If a person answers a question you ask the audience, take this opportunity to turn it into a “micro conversation” by asking a follow up question.

But remember, you are the “guy with the mike” (or “gal with the mike”) and that means two things:

1) The power of your words are multiplied, which means that anything negative you say will hurt more, so be careful of what you say.

The same words in a normal conversation might not be hurtful to a person in the audience when spoken in a one-on-one conversation, but if magnified from the stage, they might.

2) As the person on the stage, you can easily decide when the conversation is over by just moving on. Some members of the audience might get a bit too excited when being invited to be part of a speech, but if that happens, simply cut them off in a nice way by saying “thanks for your comments, now let’s move on.” Or something to that effect.

Audience interaction is like saffron in a soup – it can make the dish stand out – but be careful of using too much or it might ruin the overall experience.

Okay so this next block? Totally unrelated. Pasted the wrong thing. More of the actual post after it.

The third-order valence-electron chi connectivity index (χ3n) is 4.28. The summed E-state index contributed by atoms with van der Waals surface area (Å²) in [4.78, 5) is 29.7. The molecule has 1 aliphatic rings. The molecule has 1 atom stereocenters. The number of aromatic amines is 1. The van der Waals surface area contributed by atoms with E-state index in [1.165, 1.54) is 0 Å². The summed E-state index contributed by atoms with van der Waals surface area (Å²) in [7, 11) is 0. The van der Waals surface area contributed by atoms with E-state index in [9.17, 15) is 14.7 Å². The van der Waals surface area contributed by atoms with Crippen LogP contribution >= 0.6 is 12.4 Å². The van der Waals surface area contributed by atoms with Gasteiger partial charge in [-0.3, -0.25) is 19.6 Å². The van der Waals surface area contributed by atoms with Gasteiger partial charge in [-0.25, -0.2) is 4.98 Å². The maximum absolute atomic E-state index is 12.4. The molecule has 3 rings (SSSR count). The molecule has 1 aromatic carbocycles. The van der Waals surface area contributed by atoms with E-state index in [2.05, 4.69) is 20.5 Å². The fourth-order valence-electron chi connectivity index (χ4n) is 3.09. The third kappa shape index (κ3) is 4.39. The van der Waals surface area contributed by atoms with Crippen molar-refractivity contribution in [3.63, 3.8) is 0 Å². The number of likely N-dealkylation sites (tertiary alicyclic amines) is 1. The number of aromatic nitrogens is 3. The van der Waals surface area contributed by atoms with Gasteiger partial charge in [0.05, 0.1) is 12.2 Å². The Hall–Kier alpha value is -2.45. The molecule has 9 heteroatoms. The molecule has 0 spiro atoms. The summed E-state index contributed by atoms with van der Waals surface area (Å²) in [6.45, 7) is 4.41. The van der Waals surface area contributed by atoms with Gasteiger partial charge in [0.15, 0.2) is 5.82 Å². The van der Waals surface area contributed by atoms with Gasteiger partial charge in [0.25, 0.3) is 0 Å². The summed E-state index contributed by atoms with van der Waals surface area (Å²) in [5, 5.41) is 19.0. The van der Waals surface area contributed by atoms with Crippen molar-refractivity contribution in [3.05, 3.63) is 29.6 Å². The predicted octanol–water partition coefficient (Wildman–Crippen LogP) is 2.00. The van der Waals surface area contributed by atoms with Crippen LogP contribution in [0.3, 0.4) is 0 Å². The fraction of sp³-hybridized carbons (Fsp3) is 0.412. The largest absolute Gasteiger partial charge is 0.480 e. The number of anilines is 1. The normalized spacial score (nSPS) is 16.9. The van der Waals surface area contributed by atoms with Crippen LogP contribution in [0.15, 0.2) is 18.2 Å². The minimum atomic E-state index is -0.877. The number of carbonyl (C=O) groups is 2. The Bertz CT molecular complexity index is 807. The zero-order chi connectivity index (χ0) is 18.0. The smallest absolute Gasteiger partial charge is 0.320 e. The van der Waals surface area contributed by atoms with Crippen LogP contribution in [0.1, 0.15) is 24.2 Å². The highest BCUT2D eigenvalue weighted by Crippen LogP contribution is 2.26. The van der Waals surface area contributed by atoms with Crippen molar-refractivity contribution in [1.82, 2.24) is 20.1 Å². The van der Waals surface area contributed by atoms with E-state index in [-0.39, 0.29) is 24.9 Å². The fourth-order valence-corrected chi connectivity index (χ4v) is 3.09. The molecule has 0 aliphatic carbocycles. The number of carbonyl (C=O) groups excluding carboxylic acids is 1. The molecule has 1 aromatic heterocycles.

Unless you are a master of audience interaction like Russell Peters, limit the amount of it that you use. But do not be afraid to “spice up” your speech with a short and sweet infusion of audience participation.

Great speakers know that those magical seconds when the speaker “leaves the safety of the prepared speech from the stage” is where the magic happens.

Think about how music stars leave the stage to go into the audience, or lets the audience sing part of the song while the singer is silent – they normally do not do it a lot, but the fact that they do it a little bit makes the crowd go wild.

Lesson: Use your audience – they are the best “prop” you will ever find.

The word “audience” comes from the Latin word “audire” which means “hear”. Turn that meaning on its head and ask yourself: When you speak, are you “hearing” the audience?

Make your speeches better by thinking of the audience as someone that you not only speak TO but whom you invite to speak TOO.

P.S. Russell Peters actually started his career at the amateur night at Yuk Yuk’s in Toronto. Now, he travels the world with his “Almost Famous” tour. Check out this video for some examples of his comedy routine full of audience interaction: